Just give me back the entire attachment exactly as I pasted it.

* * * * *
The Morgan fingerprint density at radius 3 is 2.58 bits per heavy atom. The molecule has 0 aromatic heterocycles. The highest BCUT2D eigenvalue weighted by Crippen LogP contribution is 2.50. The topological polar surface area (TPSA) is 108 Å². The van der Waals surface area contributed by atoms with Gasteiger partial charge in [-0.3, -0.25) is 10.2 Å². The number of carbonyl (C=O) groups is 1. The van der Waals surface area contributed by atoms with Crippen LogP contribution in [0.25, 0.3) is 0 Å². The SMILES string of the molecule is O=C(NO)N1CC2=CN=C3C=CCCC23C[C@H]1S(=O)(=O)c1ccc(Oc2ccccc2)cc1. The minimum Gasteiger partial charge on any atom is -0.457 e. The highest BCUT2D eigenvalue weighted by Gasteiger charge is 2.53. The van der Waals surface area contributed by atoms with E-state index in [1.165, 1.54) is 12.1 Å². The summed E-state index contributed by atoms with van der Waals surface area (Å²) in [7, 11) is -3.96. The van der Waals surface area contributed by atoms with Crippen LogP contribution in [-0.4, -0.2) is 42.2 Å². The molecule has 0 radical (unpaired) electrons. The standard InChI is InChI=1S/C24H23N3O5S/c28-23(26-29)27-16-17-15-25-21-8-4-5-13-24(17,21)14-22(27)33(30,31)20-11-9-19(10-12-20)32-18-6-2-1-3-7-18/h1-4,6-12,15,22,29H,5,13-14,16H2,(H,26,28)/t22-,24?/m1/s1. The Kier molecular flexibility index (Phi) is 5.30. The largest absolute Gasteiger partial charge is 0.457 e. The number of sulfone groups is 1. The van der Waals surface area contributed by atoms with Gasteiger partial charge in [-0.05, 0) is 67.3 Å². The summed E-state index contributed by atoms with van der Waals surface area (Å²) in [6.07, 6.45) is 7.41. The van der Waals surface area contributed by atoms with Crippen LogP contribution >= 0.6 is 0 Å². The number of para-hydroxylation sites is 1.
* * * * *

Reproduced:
The Morgan fingerprint density at radius 3 is 2.58 bits per heavy atom. The molecule has 0 aromatic heterocycles. The highest BCUT2D eigenvalue weighted by Crippen LogP contribution is 2.50. The topological polar surface area (TPSA) is 108 Å². The van der Waals surface area contributed by atoms with Gasteiger partial charge in [-0.3, -0.25) is 10.2 Å². The number of carbonyl (C=O) groups is 1. The van der Waals surface area contributed by atoms with Crippen LogP contribution in [0.25, 0.3) is 0 Å². The SMILES string of the molecule is O=C(NO)N1CC2=CN=C3C=CCCC23C[C@H]1S(=O)(=O)c1ccc(Oc2ccccc2)cc1. The minimum Gasteiger partial charge on any atom is -0.457 e. The highest BCUT2D eigenvalue weighted by Gasteiger charge is 2.53. The van der Waals surface area contributed by atoms with E-state index in [1.165, 1.54) is 12.1 Å². The summed E-state index contributed by atoms with van der Waals surface area (Å²) in [7, 11) is -3.96. The van der Waals surface area contributed by atoms with Crippen LogP contribution in [-0.4, -0.2) is 42.2 Å². The molecule has 0 radical (unpaired) electrons. The standard InChI is InChI=1S/C24H23N3O5S/c28-23(26-29)27-16-17-15-25-21-8-4-5-13-24(17,21)14-22(27)33(30,31)20-11-9-19(10-12-20)32-18-6-2-1-3-7-18/h1-4,6-12,15,22,29H,5,13-14,16H2,(H,26,28)/t22-,24?/m1/s1. The Kier molecular flexibility index (Phi) is 5.30. The largest absolute Gasteiger partial charge is 0.457 e. The number of sulfone groups is 1. The van der Waals surface area contributed by atoms with Gasteiger partial charge in [-0.05, 0) is 67.3 Å². The summed E-state index contributed by atoms with van der Waals surface area (Å²) in [6.07, 6.45) is 7.41. The van der Waals surface area contributed by atoms with Crippen LogP contribution >= 0.6 is 0 Å². The number of para-hydroxylation sites is 1.